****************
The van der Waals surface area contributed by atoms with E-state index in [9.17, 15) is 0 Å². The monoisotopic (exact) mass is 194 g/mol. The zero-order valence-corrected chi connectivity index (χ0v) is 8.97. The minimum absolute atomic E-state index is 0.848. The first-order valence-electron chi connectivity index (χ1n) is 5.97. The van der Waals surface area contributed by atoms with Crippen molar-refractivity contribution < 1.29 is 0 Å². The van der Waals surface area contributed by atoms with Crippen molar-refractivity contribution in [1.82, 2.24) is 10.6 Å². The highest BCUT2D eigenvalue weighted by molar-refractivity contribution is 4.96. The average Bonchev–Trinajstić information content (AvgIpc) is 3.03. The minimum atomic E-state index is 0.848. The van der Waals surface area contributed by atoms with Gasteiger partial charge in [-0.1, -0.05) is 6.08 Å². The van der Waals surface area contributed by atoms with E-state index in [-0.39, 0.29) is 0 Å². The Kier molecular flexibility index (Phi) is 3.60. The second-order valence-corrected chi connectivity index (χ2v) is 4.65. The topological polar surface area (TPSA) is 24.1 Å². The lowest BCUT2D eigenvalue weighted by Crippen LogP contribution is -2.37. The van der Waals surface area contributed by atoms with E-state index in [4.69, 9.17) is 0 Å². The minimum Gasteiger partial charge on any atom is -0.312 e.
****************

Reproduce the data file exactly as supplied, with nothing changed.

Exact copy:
The van der Waals surface area contributed by atoms with E-state index in [9.17, 15) is 0 Å². The monoisotopic (exact) mass is 194 g/mol. The zero-order valence-corrected chi connectivity index (χ0v) is 8.97. The minimum absolute atomic E-state index is 0.848. The first-order valence-electron chi connectivity index (χ1n) is 5.97. The van der Waals surface area contributed by atoms with Crippen molar-refractivity contribution < 1.29 is 0 Å². The van der Waals surface area contributed by atoms with Crippen molar-refractivity contribution in [1.82, 2.24) is 10.6 Å². The highest BCUT2D eigenvalue weighted by molar-refractivity contribution is 4.96. The average Bonchev–Trinajstić information content (AvgIpc) is 3.03. The minimum atomic E-state index is 0.848. The van der Waals surface area contributed by atoms with Gasteiger partial charge in [-0.1, -0.05) is 6.08 Å². The van der Waals surface area contributed by atoms with E-state index in [-0.39, 0.29) is 0 Å². The Kier molecular flexibility index (Phi) is 3.60. The second-order valence-corrected chi connectivity index (χ2v) is 4.65. The topological polar surface area (TPSA) is 24.1 Å². The lowest BCUT2D eigenvalue weighted by Crippen LogP contribution is -2.37. The van der Waals surface area contributed by atoms with E-state index in [4.69, 9.17) is 0 Å². The minimum Gasteiger partial charge on any atom is -0.312 e.